By Ibraheem Muhammad
Oakland born artist Milton Bowen hopes to educate viewers of his art and raise consciousness of African American history. And, his recent art presentation at Oakstop in Oakland does just that.
Combining contemporary art and media assemblage, Bowen expressed the importance of African American history and culture through his art.
One display underscored the stereotype of “Aint Cha Mamas” as housemaids for the slave master. Bowen’s art communicated that although “Aint Cha Mamas” appeared happy, jolly and gullible, they were also mistreated.
Another display characterized the historical victimizing of Black men in America. A third image showed Kunta Kinte, from Alex Haley’s “Roots”, in the middle of a confederate flag, acknowledging the oppression that Black men experience each day.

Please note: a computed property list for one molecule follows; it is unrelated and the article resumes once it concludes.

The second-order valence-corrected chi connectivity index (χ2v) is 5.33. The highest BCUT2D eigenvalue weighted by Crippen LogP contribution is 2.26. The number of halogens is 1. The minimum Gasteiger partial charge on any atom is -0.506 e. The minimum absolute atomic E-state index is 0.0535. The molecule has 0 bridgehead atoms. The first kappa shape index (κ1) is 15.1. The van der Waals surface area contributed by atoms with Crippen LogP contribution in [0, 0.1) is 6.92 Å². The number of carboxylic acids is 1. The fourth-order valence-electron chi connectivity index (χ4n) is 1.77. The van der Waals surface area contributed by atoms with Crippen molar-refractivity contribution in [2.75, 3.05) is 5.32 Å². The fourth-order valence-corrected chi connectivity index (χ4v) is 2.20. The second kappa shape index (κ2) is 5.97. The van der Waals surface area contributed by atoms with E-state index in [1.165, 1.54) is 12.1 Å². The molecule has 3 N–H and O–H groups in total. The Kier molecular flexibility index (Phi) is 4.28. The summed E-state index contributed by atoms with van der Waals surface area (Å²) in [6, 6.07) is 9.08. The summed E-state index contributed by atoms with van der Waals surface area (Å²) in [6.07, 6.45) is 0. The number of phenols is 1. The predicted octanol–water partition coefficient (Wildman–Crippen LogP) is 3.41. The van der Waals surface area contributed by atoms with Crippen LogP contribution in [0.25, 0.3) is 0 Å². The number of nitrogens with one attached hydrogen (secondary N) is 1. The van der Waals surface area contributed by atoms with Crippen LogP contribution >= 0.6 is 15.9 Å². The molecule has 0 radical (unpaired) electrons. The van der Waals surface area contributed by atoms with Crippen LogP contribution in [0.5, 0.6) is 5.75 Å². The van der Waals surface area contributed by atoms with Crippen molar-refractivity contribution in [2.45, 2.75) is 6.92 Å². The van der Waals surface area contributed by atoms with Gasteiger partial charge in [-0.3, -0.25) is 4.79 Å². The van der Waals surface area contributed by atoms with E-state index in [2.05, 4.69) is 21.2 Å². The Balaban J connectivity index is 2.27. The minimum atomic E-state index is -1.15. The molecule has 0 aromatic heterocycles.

The only way to understand his art is to understand the history behind it, said Bowen.
“Art is how I express my thoughts. I try to send my message through my art historically,” Bowen said in an interview with the Post.
He encourages audiences that don’t necessarily understand the message behind his art to “read, learn, and self-educate or watch a movie based on (African American) history, then you’ll have a better understanding,” he said.
Bowen decided to become an artist while attending Oakland Renaissance School of Arts, after being kicked out of Oakland public schools.
“I then gained a huge passion for art while attending the Oakland Renaissance School of Arts,” said Bowen.
Now as a professional artist, he said, “One of my goals is to reach out to the youth and inspire them to do great things, and to have them understand how the system works, how to avoid trouble and also how to work around situations.”
Bowen hopes to gain more exposure of his art and for many people to gain an understanding of the meaning behind it.
Bowen shared his favorite quote from Tupac Shakur: “My art may not change the world but can inspire the person that will change the world.”